They say the main suspect, 51-year-old Roberto Carmona, was selling the guns he obtained from connections in the south and transporting them up the so-called iron pipeline.
"Roberto Carmona allegedly used his job as a doorman to operate a highly illegal, one-man gun show out of the Midtown building where he worked, storing ammunition in his locker and selling multiple deadly weapons outside," Vance said. "Mr. Carmona is also accused of bringing his work home with him, selling dozens of guns outside the Morningside Heights building where he lived."
In addition to Carmona, police arrested Tennessee-based Harold Floran, 51, for allegedly selling 80 guns and corresponding ammunition to an undercover NYPD detective.
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The indictment also charges two other Tennessee residents, 30-year-old Alan Goode and 41-year-old Melvyn McDonald, for knowingly supplying the firearms for illegal sales in New York City.
"New York City police officers risk their lives every day to prevent guns from getting into criminals' hands, because every shooting is a serious concern to the public and the police," Police Commissioner Dermot Shea said. "With too many illegal guns already out there, it's a great service that our NYPD investigators and prosecutors have performed in this case to ensure that these trafficked guns were taken out of commission before reaching our city streets."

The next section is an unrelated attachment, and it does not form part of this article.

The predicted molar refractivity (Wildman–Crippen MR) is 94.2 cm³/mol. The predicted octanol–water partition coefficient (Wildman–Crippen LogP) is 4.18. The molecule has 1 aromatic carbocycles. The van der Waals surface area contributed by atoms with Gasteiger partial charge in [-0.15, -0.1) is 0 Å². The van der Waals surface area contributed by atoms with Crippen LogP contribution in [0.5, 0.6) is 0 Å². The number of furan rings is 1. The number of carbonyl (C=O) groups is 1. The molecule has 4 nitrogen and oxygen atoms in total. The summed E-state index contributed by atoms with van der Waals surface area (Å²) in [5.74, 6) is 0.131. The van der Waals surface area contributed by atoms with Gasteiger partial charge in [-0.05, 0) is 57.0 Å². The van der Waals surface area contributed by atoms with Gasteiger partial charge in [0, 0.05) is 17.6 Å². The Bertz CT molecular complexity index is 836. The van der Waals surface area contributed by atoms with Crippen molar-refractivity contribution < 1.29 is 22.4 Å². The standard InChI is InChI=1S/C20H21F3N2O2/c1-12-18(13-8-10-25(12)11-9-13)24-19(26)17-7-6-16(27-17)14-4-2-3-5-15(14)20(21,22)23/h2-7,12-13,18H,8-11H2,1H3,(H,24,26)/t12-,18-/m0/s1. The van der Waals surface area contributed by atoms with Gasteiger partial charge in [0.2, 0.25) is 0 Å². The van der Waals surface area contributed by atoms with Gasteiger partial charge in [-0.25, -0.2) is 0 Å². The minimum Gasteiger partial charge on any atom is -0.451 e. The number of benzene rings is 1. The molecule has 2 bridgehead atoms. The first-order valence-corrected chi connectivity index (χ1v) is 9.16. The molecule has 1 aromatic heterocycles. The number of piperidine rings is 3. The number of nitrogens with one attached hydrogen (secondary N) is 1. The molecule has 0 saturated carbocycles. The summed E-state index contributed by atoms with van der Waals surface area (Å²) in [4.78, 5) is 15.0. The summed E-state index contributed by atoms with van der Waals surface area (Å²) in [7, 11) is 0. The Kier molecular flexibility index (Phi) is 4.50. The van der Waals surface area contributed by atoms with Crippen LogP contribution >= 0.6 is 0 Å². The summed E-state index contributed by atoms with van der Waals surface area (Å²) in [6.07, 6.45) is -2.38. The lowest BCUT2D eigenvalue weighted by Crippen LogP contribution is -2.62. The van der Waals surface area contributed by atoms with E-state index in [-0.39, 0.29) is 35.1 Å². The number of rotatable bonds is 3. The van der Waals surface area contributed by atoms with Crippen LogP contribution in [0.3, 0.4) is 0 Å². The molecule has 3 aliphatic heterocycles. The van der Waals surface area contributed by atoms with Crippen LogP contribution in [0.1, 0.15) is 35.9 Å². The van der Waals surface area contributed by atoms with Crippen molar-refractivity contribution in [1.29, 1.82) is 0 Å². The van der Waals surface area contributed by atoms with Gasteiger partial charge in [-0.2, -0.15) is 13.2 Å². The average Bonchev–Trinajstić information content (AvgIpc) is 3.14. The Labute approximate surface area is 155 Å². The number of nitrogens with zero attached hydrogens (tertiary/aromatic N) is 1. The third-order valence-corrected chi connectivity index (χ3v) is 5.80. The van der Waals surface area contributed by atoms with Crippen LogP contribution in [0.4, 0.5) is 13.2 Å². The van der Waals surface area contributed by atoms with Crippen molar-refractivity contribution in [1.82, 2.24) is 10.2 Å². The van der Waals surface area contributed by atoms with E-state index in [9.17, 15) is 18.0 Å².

The defendants are charged in a 141-count New York State Supreme Court indictment with fourth-degree conspiracy, as well as various counts of criminal sale of a firearm in the first, second, and third degrees, and other related charges.
According to the indictment, between January 29, 2021, and September 9, 2021, Carmona sold a total of 80 guns, including 63 semi-automatic pistols, 11 revolvers, 2 assault rifles, 2 rifles, 1 sawed-off shotgun, 1 shotgun, and corresponding ammunition to an undercover NYPD detective.
The 15 sales took place near Carmona's home in Morningside Heights and at a building on West 55th Street in Midtown, where he worked as a doorman and stored ammunition in his locker in the building's basement.
Prices ranged from $500 to $3,700 per firearm.
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Authorities say the defendants orchestrated the gun sales through text messages and phone calls and exchanged cash and digital payments.
Typically, Goode and McDonald purchased the weapons in Tennessee and sold them to Floran, who then met Carmona in Virginia, Tennessee, or New Jersey to exchange the weapons.
Floran and Carmona allegedly used their personal cars to transfer the guns, but on one occasion, Floran transported the firearms in a U-Haul.
The Tennessee-based defendants typically purchased the weapons at gun stores but also discussed buying firearms on ArmsList.com, a classified ad website that serves as a platform for individuals to buy and sell weapons and accessories in private transactions.
Ghost guns are weapons that are sold in parts to make them untraceable, and in 2017, police recovered 19 of them. So far this year, 135 have been seized.
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